Monday, April 25, 2005

Nuclear Power is Green

With the cosmic concern over greenhouse gases and global warming people are starting to notice that there is an overlooked power source that produces no CO2 - nuclear power. The Independent of the UK shows that it would be much cheaper than renewable energy sources:
Building a new generation of nuclear power stations would be a much cheaper way of meeting the UK's ambitious targets for cutting greenhouse gas emissions than persisting with an expansion of renewable energy, according to research published today. The analysis, by the economics consultancy Oxera, calculates that a new nuclear programme would cost the taxpayer just over £4bn whereas continuing to rely on green energy such as wind power would require £12bn of public support.
The UK has very challenging targets to meet.
The Government has set a target of reducing the UK's carbon emissions by 60 per cent by 2050 and producing 20 per cent of the country's electricity from renewable sources by 2020. However, Oxera calculates that by 2025, the UK will be running 40 to 60 per cent short of its carbon-reduction targets, based on past economic performance, unless there is a much bigger shift away from fossil fuel electricity generation than currently envisaged. Robin Smale, Oxera's managing consultant, said: "At the moment, the two options available are increasing the amount of nuclear-generated energy or increasing renewables at the taxpayer's expense - neither of which will be popular. From the point of view of the taxpayer, nuclear energy may be a strong contender given its costs relative to wind power."
And the government is preparing to take the nuclear route.
The research comes as Tony Blair prepares to seek backing for the construction of up to 10 nuclear power stations should he win the election next week. A consultation document setting out the case for a new nuclear programme is expected within weeks of a Labour victory.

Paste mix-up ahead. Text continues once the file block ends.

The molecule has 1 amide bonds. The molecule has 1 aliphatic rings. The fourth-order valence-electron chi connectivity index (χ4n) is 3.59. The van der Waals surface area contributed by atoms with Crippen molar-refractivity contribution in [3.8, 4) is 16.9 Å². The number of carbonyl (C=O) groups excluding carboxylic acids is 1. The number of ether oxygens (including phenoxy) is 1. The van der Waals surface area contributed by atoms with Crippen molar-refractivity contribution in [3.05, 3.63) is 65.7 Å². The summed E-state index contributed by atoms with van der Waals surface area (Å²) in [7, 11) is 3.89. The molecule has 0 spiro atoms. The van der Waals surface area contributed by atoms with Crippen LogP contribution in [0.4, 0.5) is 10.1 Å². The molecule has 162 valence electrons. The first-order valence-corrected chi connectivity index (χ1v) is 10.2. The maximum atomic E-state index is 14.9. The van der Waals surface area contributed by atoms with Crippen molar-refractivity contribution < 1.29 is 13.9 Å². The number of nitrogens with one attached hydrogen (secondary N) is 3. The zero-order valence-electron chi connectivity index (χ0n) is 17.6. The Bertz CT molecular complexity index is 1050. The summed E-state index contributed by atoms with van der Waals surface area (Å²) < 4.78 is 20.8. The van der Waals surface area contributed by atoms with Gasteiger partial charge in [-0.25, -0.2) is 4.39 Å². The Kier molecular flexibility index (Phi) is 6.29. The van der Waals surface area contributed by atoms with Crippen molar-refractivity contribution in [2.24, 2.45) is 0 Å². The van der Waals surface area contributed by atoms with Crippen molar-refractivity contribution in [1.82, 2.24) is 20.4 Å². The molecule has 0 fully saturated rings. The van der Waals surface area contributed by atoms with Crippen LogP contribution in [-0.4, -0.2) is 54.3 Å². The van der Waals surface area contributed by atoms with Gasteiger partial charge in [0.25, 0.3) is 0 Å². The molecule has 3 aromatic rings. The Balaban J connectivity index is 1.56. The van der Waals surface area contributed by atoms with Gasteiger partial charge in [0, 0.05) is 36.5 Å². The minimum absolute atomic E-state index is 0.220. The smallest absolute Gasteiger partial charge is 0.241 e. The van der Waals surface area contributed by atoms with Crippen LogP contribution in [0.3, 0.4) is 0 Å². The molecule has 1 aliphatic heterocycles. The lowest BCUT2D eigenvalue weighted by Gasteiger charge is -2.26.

There are more details in the story.

5 comments:

tradersmith said...

My memory is weak, but can someone again tell me why we stopped WHOOPS? It was probably excessive in the mid-80s but wouldn't it feel like a godsend today?

Ron said...

The scope of the WPPS plants was way beyond the forseeable need. And they started construction before the design was complete. But maybe we should have kept one going. Though I don't think the NW itself is short on power now. Of course Seattle shoots itself in the foot; City Light had to get out of its partial ownership of a generation plant because the City Council doesn't like coal. And the same people want to tear out 4 dams on the Snake River. They get rid of energy sources, then complain about prices being higher.

tradersmith said...

The Sultan reservoir is another endangered dam.

Good thing alumina plants disappeared as well as the huge use of water by the pulp mills.

Sorry, the link between power and water is that high water usage lowers water levels in the rivers, plus these industries used to use lots of water and power.

Bob said...

WHOOPS as well as most of the current nuclear power reactors are LWR (Light Water Reactors) that only use about 2% of their fuel while producing plutonium and disposing of this highly radioactive mess as nuclear waste. A different type of reactor is available called an IFR (Integral Fast Reactor) which can burn the waste of LWRs and the plutonium in nuclear warheads and produces essentially no waste to dispose of. See http://www.nationalcenter.org/NPA378.html or http://www.worldandi.com/public/1994/october/ns5.cfm for more info.

Ron said...

Thanks for the sources, Bob.